Increased risk of injury following red and yellow cards, injuries and goals in FIFA World Cups
Ryynänen J, Dvorak J, Peterson L, Kautiainen H, Karlsson J, Junge A, Börjesson M. Br J Sports Med. 2013, 47:970-973. Doi:10.1136/bjsports-2013-092676http://bjsm.bmj.com/content/47/15/970.short
Take Home Message: Injury incidence increases in the 5 minute period following a potentially game-disruptive incident (red or yellow card, injury, or goal) compared with other match periods.
In light of the tremendous popularity of soccer and the desire to better understand the epidemiology of soccer injuries, the FIFA Medical Assessment and Research Center (F-MARC) developed and implemented an injury surveillance system that has been successfully implemented at all FIFA tournaments since 1998. Evidence from sports psychology literature suggests that game events could change an athlete’s mentality, potentially increasing the risk of injury. Therefore, the authors investigated the possible relationship between potentially game-disrupting incidents (PGDIs; red and yellow cards, goals, and injuries) and injuries in FIFA World Cups. In order to do so, they collected prospective injury surveillance data from the FIFA World Cups in 2002, 2006, and 2010 and match statistics from FIFA’s official website. Matches were divided into (1) minutes played during the minutes of PGDIs or within the following 5 minutes and (2) other match periods. On average, there were 9.5 PGDIs per match (most frequently a yellow card), and the injury incidence during or within 5 minutes of a PGDI was significantly higher compared with other match periods (Incidence rate ratio 1.42). Furthermore, the frequency of PGDIs increased toward the end of each half.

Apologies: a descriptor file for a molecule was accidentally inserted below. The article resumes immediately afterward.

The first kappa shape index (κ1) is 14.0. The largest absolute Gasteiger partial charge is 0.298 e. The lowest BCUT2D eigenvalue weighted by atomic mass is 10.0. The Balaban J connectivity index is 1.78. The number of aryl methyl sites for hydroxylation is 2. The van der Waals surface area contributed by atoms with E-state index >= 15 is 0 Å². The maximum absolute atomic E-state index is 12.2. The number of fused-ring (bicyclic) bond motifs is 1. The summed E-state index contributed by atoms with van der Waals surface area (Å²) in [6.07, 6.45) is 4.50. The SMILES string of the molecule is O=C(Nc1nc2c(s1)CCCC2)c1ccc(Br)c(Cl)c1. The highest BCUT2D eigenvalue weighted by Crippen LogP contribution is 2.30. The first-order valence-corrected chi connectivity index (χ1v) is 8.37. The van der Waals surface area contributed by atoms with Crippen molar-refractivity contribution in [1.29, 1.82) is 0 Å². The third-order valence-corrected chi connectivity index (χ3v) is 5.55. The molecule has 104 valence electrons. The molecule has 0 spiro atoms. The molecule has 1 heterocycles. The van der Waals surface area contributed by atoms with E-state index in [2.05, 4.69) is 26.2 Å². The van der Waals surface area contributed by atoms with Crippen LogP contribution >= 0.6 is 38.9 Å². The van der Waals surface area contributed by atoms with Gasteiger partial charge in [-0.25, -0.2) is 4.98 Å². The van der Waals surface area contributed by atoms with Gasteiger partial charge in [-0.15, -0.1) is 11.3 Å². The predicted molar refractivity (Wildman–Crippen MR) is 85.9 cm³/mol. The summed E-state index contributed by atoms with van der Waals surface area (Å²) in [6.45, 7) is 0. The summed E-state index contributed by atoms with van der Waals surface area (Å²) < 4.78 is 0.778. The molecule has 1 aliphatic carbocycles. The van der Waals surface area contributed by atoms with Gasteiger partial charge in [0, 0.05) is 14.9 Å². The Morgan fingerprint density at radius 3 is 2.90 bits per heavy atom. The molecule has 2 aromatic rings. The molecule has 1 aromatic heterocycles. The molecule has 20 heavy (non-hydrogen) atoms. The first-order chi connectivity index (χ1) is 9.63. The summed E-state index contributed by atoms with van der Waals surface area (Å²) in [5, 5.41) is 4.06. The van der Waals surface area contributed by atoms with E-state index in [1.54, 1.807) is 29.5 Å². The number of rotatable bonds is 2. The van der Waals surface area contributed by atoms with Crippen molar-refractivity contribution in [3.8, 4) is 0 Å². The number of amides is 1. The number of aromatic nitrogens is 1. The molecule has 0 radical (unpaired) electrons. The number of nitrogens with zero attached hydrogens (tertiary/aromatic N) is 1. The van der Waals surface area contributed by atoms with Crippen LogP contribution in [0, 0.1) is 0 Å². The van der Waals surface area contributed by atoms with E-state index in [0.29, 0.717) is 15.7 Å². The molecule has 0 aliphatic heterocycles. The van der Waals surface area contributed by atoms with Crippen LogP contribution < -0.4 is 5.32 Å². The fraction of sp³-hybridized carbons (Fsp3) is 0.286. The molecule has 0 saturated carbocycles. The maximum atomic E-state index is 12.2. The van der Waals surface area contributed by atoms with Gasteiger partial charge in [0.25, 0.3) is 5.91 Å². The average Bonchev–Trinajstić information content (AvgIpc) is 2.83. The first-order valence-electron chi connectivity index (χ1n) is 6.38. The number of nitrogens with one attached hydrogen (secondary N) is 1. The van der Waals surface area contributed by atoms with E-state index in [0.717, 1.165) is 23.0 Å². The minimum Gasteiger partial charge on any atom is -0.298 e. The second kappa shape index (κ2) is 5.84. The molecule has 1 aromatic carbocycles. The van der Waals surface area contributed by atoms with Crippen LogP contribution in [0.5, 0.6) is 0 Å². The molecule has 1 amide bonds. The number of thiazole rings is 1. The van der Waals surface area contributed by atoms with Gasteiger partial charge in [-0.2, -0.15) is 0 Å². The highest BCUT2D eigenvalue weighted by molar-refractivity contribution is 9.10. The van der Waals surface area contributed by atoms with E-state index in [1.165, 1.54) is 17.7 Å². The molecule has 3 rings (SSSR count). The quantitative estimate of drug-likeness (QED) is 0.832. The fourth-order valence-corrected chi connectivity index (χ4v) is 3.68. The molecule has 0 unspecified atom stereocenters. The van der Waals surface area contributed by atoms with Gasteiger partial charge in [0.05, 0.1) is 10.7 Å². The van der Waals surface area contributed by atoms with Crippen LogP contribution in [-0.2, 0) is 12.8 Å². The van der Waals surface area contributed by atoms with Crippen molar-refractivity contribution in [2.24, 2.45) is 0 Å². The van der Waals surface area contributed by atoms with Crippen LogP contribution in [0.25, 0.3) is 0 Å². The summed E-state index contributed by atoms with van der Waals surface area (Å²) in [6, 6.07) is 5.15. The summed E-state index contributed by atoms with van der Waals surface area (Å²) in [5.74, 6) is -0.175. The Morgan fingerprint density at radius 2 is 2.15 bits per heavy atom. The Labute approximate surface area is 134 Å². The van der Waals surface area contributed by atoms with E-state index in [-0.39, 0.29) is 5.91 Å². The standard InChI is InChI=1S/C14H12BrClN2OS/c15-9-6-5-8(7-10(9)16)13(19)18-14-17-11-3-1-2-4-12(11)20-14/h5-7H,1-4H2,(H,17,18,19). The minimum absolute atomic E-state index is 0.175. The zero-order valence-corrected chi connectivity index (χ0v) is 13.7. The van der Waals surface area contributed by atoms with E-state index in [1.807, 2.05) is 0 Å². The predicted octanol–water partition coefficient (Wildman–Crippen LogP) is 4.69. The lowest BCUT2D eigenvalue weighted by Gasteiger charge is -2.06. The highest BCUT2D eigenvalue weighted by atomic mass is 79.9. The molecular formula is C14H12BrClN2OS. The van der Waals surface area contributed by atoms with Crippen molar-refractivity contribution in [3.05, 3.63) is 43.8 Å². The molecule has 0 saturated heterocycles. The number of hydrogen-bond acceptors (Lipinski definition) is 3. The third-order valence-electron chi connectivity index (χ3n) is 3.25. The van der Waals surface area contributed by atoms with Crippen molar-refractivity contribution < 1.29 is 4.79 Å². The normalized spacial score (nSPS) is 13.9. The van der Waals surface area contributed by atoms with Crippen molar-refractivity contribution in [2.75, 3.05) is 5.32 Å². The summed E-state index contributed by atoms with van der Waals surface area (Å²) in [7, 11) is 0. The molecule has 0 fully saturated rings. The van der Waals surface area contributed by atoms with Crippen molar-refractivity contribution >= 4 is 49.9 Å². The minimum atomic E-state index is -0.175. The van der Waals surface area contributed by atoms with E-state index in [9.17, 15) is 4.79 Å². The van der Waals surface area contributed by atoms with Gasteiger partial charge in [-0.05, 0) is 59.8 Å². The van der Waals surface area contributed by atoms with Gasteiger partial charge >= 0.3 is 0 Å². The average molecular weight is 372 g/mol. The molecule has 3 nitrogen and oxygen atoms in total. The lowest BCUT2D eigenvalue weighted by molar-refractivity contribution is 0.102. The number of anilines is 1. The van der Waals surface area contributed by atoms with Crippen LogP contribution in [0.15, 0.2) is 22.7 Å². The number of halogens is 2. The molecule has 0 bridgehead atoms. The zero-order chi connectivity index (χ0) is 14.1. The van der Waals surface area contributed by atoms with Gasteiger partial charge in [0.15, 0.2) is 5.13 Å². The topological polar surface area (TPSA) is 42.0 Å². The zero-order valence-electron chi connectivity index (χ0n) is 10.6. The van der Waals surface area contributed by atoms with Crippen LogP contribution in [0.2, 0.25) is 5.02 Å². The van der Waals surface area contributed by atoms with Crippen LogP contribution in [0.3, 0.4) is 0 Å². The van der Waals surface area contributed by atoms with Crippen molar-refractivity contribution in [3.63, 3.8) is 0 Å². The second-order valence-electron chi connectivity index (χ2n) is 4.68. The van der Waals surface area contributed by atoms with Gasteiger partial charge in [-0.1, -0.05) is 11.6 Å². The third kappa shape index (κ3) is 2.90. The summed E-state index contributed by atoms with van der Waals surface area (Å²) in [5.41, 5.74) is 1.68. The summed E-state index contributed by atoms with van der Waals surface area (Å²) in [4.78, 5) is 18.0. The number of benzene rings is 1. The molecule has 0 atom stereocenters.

Several factors, both intrinsic (related to individual nature of a player) and extrinsic (related to environmental variables), potentially increase injury risk in soccer. Prior to this study, investigators had focused on foul play as an extrinsic risk factor for injuries. The authors in this study demonstrate that injury incidence increases during the 5 minute period following PGDIs, suggesting the importance of other extrinsic risk factors for injury risk. This would support recent sports psychology literature suggesting a detrimental effect of psychological stressors and situation-dependent emotional stress on concentration, awareness, and attitude. In other words, it lends credence to the theory that PGDIs affect both players and teams at the strategic and psychological level, in turn leading to an increased injury risk. Further research on this topic should include analysis of the effects of other potentially calming interruptions from the game (goal kicks, free kicks) on injury risk, types of injuries associated with PGDIs, and the role of individual factors included in the definition of PGDI. Ultimately, awareness of increased injury risk following PGDIs may open opportunities for referees, players, and team management to prevent injury.
Questions for Discussion: What do you think are the most significant extrinsic variables of a soccer match that may increase injury risk? Do you perform any stress relieving techniques with players for injury prevention?
Written by: Stuart D. Kinsella
Reviewed by: Stephen Thomas